Employer Coverage under the Families First Coronavirus Response Act
The Families First Coronavirus Response Act (FFCRA) requires covered employers to provide their employees with paid sick leave or expanded family and medical leave for specified reasons related to COVID-19. The FFCRA includes: 1) the Emergency Paid Sick Leave Act (EPSLA); and 2) the Emergency Family and Medical Leave Expansion Act (EFMLEA).
The Department of Labor’s (DOL) Wage and Hour Division has issued a rule designed to assist employers in navigating these new laws’ paid leave requirements. These provisions will apply from April 2, 2020 through December 31, 2020.
Which employers are covered by the EPSLA and the EFMLEA and thus, must provide paid sick leave as described in those Acts?
- All private employers with fewer than 500 employees in a U.S. State, the District of Columbia, or a territory or possession of the United States at the time an employee would take leave.
If the employer has more than 500 employees BUT less than 500 employees are employed in a U.S. State, the District of Columbia, or a territory or possession of the United States:
- The employer will be considered to have less than 500 employees and is thus subject to the FFCRA.
Who counts as an employee toward the 500-employee threshold?
- Full-time and part-time employees;
- Employees on leave;
- Temporary employees who are jointly employed by the employer and another employer; and
- Day laborers supplied by a temporary placement agency.
Who does NOT count as an employee toward the 500-employee threshold?
- Independent contractors; and
- Employees who have been laid off or furloughed and have not subsequently been reemployed.
Determining the number of employees for joint or integrated employers:
- Joint or integrated employers must combine employees in determining the number of employees they employ.
- The Fair Labor Standards Act’s (FSLA) test for joint employer status applies in determining who is a joint employer for purposes of coverage, and the Family and Medical Leave Act’s (FMLA) test for integrated employer status applies in determining who is an integrated employer, under both the EPSLA and the EFMLEA.
Which employers might be exempt from certain provisions of the EPSLA and EFMLEA?
- Small businesses with fewer than 50 employees may qualify for an exemption from the requirement to provide leave due to school closings or childcare availability if the leave requirements would jeopardize the viability of the business as an ongoing concern, and
- Small businesses with 25 or less employees are exempt if the position no longer exists due to the economic condition or other changes in operation.
Interpreting the ongoing concern assumption:
- The American Institute of Certified Public Accountants does not provide a formula to determine the viability of a business as a going concern, but rather the standard considers conditions or events in the aggregate.
Determining when an employer with fewer than 50 employees can deny leave to care for a child whose school is closed, or childcare provider is unavailable:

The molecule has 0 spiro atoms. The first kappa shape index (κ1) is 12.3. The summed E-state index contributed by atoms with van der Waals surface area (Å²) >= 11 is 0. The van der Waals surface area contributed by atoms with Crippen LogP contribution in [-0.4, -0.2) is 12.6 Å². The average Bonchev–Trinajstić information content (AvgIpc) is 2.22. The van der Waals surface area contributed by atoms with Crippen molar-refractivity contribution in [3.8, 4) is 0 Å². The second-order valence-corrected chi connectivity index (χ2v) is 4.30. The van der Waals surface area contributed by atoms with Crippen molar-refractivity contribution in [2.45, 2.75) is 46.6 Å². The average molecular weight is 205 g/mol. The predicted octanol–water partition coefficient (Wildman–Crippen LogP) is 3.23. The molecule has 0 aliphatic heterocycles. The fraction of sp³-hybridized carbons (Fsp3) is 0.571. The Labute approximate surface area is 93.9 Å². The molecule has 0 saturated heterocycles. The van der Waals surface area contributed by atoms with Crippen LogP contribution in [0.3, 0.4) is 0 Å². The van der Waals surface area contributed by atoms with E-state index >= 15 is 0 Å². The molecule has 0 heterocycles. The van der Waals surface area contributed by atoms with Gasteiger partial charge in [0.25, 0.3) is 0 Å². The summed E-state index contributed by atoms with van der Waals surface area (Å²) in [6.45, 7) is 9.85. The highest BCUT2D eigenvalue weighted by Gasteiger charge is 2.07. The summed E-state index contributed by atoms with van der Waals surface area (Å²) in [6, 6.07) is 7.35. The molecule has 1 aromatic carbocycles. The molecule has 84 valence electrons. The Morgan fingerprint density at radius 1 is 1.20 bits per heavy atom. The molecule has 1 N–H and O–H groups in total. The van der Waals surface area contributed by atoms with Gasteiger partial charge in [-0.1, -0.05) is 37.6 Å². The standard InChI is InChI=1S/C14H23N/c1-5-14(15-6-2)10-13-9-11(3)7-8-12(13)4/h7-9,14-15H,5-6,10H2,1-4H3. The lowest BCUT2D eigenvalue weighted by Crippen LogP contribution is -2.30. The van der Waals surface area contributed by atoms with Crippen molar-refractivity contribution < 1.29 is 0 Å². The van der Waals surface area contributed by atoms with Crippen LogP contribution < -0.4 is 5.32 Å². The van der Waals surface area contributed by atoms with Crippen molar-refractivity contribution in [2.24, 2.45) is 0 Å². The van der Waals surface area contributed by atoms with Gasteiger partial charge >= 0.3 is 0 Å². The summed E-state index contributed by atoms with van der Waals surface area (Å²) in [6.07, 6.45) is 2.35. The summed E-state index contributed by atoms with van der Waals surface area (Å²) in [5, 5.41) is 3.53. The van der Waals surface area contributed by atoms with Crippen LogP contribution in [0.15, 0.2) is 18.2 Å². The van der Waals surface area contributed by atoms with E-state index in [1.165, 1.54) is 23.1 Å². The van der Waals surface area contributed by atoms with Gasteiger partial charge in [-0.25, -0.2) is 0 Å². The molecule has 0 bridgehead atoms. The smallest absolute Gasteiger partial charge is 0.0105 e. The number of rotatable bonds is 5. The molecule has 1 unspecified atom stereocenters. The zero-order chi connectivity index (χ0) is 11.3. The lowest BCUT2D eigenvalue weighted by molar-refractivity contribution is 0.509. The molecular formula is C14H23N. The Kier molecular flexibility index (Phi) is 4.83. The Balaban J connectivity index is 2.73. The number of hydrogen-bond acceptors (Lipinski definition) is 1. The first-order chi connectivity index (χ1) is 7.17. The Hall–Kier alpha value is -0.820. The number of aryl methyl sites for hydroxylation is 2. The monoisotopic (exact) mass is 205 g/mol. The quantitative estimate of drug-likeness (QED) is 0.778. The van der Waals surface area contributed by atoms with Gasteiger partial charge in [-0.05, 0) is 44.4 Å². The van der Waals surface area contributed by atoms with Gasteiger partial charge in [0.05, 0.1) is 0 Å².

- The employer may deny paid sick leave or expanded family and medical leave only to those otherwise eligible employees whose absence would:
- 1) cause the small employer’s expenses and financial obligations to exceed available business revenue;
- 2) pose a substantial risk to the financial health or operational capacity of the business; or
- 3) prevent the small employer from operating at minimum capacity.
On April 20, 2020, GreenSpace has 450 employees and Simone, an employee, is unable to work starting on that date because a health care provider has advised that employee to self-quarantine because of concerns related to COVID-19.
GreenSpace would need to provide Simone with paid sick leave.
Same facts as above. However, GreenSpace hires 50 new employees between April 21, 2020, and August 3, 2020, such that it now employs 500 employees as of August 3, 2020.
GreenSpace would not be required to provide paid sick leave to a different employee who is unable to work for the same reason beginning on August 3, 2020.
GreenSpace employs 1,000 employees in North America, but only 250 are employed in a U.S. State, the District of Columbia, or a territory or possession of the United States.
GreenSpace will be considered to have 250 employees and is thus subject to the FFCRA.
The interaction of these new laws with the “old” continues to rapidly evolve. Given the DOL’s historic proclivity of issuing interpretative guidance, this most recent rule can be expected to similarly evolve during the year as employers set about implementing it in their workplaces.
KDV IS HERE TO HELP
In this challenging and unprecedented time, the Kaufman, Dolowich & Voluck attorneys look forward to assisting employers who are grappling with complex issues in an effort to mitigate the impact of the COVID-19 pandemic on their employees and businesses. KDV’s Labor and Employment Law Group is continuing to monitor all governmental directives and will provide updates accordingly. For guidance and/or more information, please contact an experienced member of KDV’s Labor & Employment Law Practice Group.